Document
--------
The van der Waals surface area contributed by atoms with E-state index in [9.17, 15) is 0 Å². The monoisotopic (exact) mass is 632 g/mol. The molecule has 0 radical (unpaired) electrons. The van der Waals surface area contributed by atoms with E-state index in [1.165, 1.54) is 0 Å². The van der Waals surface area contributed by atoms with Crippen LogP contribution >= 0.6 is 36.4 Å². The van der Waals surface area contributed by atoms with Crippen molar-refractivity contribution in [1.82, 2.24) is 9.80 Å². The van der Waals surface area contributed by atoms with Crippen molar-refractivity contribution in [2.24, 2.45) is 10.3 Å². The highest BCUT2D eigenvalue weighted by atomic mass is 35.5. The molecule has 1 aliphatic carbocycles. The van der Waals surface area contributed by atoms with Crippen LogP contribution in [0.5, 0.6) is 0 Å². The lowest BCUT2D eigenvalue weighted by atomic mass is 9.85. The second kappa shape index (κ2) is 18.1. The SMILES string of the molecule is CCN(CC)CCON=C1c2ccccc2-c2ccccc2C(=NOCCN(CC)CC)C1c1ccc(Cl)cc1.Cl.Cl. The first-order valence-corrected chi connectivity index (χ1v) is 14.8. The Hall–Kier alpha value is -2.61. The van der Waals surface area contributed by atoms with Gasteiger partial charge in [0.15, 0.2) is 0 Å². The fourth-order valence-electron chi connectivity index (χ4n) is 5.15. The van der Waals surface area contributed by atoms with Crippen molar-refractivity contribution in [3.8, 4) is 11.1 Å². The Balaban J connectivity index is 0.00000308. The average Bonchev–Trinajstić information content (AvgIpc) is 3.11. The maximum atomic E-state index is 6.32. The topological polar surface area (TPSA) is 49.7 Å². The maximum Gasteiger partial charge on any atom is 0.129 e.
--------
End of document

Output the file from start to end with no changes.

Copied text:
The van der Waals surface area contributed by atoms with E-state index in [9.17, 15) is 0 Å². The monoisotopic (exact) mass is 632 g/mol. The molecule has 0 radical (unpaired) electrons. The van der Waals surface area contributed by atoms with E-state index in [1.165, 1.54) is 0 Å². The van der Waals surface area contributed by atoms with Crippen LogP contribution >= 0.6 is 36.4 Å². The van der Waals surface area contributed by atoms with Crippen molar-refractivity contribution in [1.82, 2.24) is 9.80 Å². The van der Waals surface area contributed by atoms with Crippen molar-refractivity contribution in [2.24, 2.45) is 10.3 Å². The highest BCUT2D eigenvalue weighted by atomic mass is 35.5. The molecule has 1 aliphatic carbocycles. The van der Waals surface area contributed by atoms with Crippen LogP contribution in [0.5, 0.6) is 0 Å². The lowest BCUT2D eigenvalue weighted by atomic mass is 9.85. The second kappa shape index (κ2) is 18.1. The SMILES string of the molecule is CCN(CC)CCON=C1c2ccccc2-c2ccccc2C(=NOCCN(CC)CC)C1c1ccc(Cl)cc1.Cl.Cl. The first-order valence-corrected chi connectivity index (χ1v) is 14.8. The Hall–Kier alpha value is -2.61. The van der Waals surface area contributed by atoms with Gasteiger partial charge in [0.15, 0.2) is 0 Å². The fourth-order valence-electron chi connectivity index (χ4n) is 5.15. The van der Waals surface area contributed by atoms with Crippen molar-refractivity contribution in [3.8, 4) is 11.1 Å². The Balaban J connectivity index is 0.00000308. The average Bonchev–Trinajstić information content (AvgIpc) is 3.11. The maximum atomic E-state index is 6.32. The topological polar surface area (TPSA) is 49.7 Å². The maximum Gasteiger partial charge on any atom is 0.129 e.